Last week the President formally announced the designated autumn 2007 argument for justifying a continuing US military presence in Iraq.
” … one unmistakable legacy of Vietnam is that the price of America’s withdrawal was paid by millions of innocent citizens, whose agonies would add to our vocabulary new terms like ‘boat people,’ ‘re-education camps’ and ‘killing fields’ …”
The Designated Argument: Since the Democrats voted to cut off funding for Vietnam in 1975, and massacres occurred in Cambodia and Vietnam, irresponsible Democrats were to blame and Congress must continue to support the President to avoid the same outcome in Iraq. The argument is usually illustrated in blogs by the iconic photo of the helicopter evacuation of the US Embassy in Saigon seen at the top of this post.
This is not a new argument. It has been a staple on right-of-center blogs and comment threads since Republicans realized there was a possibility of losing their congressional majorities in the mid-terms. It was used last year to argue why it was so vitally important for the Republicans to retain majority control in Congress [October 2006 RedState example here]. We have already seen how effective that argument was with the American electorate in the midterms. It will be equally ineffective now. The argument is intellectually bankrupt for a variety of reasons. Nevertheless, we will hear it over and over again before, during, and after the Petraeus report next month.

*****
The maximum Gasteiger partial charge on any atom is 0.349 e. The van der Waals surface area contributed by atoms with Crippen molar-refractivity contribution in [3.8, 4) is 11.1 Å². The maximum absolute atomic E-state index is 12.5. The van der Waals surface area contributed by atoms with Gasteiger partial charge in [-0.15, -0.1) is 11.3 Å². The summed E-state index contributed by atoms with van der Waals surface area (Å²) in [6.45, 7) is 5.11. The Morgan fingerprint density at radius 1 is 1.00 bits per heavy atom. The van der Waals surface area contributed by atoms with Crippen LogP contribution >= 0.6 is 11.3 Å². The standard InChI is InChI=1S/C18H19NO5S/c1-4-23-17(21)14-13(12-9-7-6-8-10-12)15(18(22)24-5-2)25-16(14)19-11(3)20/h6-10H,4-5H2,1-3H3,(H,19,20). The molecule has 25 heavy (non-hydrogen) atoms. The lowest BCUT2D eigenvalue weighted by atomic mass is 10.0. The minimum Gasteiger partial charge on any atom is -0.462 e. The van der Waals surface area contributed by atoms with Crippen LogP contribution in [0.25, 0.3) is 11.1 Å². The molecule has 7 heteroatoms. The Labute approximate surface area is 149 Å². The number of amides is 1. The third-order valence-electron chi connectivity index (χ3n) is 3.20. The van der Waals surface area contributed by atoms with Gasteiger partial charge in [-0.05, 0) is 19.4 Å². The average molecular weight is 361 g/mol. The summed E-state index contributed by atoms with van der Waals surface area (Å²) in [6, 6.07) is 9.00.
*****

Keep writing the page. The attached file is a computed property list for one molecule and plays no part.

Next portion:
The Wrong Question. The Right Question.
The primary problem with invoking Vietnam as a reason to stay the course in Iraq, is that the argument is a red herring. Arguing whether presumed actions and consequences in 1975 Vietnam are applicable to 2007 Iraq is a fundamentally unresolvable and ultimately unknowable argument. It serves only to distract attention from the real question. The real question is not “Is the 1975 Congressional cutoff of funds for Vietnam an appropriate historical lesson for 2007 Iraq?” The real question is “Can we trust the judgment of this President and this administration to understand/predict the consequences of any military decision or action in Iraq?”
continued at “Divided We Stand United We Fall”
This entry was posted on Friday, August 31st, 2007 and is filed under Foreign Policy, Iraq, War. You can follow any responses to this entry through the RSS 2.0 feed. You can leave a response, or trackback from your own site.